Don’t they go to Kansas in National Lampoon’s Vacation? - that seemed pretty realistic to us - ha. We wanted to create more of a surreal idealized cinematic version of Kansas, which is why there is a Western theme throughout. This includes utilizing costumes that have a 1970s vibe, and shooting in older real locations with architecture going back to the 60s, that gives the spaces more character and history. All these aspects were decisions we made to give the film a timeless aesthetic. There are plenty of films that take place in Kansas, but it was important to us to create a story about Kansas - where the state is a character itself.
Do you think the Kansas Tourism Board would be happy with the state’s representation in Head Count?
The audience is definitely viewing the state through the eyes of the characters. Because the film is Kat trying to remember the number of bullets, we are constantly with him, and most of the film is shot close up and a bit claustrophobic. So there’s not a lot of wide landscape shots showing off the beauty of Kansas in a traditional sense. If the film paints a picture in the mind of cowboys, blackjack, classic cars, love, and wheat harvest - I think that certainly makes Kansas sound cool. It probably doesn’t help that we take jabs at surrounding states like Missouri and Oklahoma in the film. I don’t think the Tourism Board would get behind some of those - ha.
Being siblings and making films together must be a challenge in its own right. Were there any elements of Head Count that were borne out of the two of you disagreeing or having creative differences?
(Jake) You know I’d be lying if there isn’t a part where our main character gets chewed out where I wasn’t thinking about Ben being (probably fairly) upset with me. I think brothers tend to talk in shorthand and finish each other's sentences, we really tried to get that rapport on the screen. Everything we do is pretty collaborative, but if when we need a tiebreaker, our co-writer Josh Doke can come in and cast his vote.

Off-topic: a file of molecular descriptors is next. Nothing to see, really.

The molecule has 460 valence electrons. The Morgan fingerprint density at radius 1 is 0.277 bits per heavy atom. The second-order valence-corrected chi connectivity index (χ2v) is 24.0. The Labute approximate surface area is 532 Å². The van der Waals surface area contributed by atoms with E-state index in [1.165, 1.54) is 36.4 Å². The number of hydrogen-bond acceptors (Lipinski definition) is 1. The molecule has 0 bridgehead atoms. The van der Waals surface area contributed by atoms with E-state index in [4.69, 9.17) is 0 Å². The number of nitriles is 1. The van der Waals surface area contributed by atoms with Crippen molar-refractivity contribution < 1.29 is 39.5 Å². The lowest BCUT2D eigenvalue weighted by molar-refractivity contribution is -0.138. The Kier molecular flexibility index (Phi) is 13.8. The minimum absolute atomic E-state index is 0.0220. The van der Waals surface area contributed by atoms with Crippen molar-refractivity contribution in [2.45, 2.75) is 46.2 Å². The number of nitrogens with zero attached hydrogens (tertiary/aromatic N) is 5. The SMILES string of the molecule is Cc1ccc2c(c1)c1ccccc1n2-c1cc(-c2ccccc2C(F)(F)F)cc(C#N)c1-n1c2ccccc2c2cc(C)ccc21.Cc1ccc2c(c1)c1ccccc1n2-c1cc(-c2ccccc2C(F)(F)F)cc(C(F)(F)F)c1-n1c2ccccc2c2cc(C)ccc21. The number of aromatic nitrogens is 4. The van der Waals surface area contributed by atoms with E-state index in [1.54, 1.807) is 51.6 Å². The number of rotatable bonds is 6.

Is the idea to carry on as a duo, or do you both have solo aspirations too?
A huge reason we have been able to get to where we are today is because there are two of us. Like we mentioned before, having another totally honest person to tell you that your idea is awful or amazing is hard because you’d never want to hurt someone else's feelings. Fortunately, when it comes to siblings, I think a lot of people would agree that you can pretty much say whatever you want, but at the end of the day, you’re not getting rid of them. That kind of blunt feedback enables the best idea to win every time, which eventually adds up to enough good ideas to make a film.
We like diving into other mediums like cartoon animation, and comic book writing, we think it would be fun to write a science fiction anthology book with our co-writer on the film Josh Doke - and those could incorporate more individualized storytelling, but for now, we think we’ll stick together when it comes to filmmaking.
Finally, what’s next for you both?
Before making Head Count, we would often refer to ourselves in “First Time Director Jail” - which means that no one believes that you can make a feature film until you make one. So you can’t get funding or actors or the things you need to make a film, cause you’ve never made one and they don’t have the confidence to take a chance with you - a real chicken and the egg situation. So we are hoping that Head Count becomes a calling card for us as directors, and also helps the local Kansas film community, by showcasing what they can do in the creative film space.
We have several other high-concept films that we’d love to make, and we’d be excited to get into the horror film space. It’s just a matter of the right people seeing and liking Head Count, so they would be excited to work with us in the future.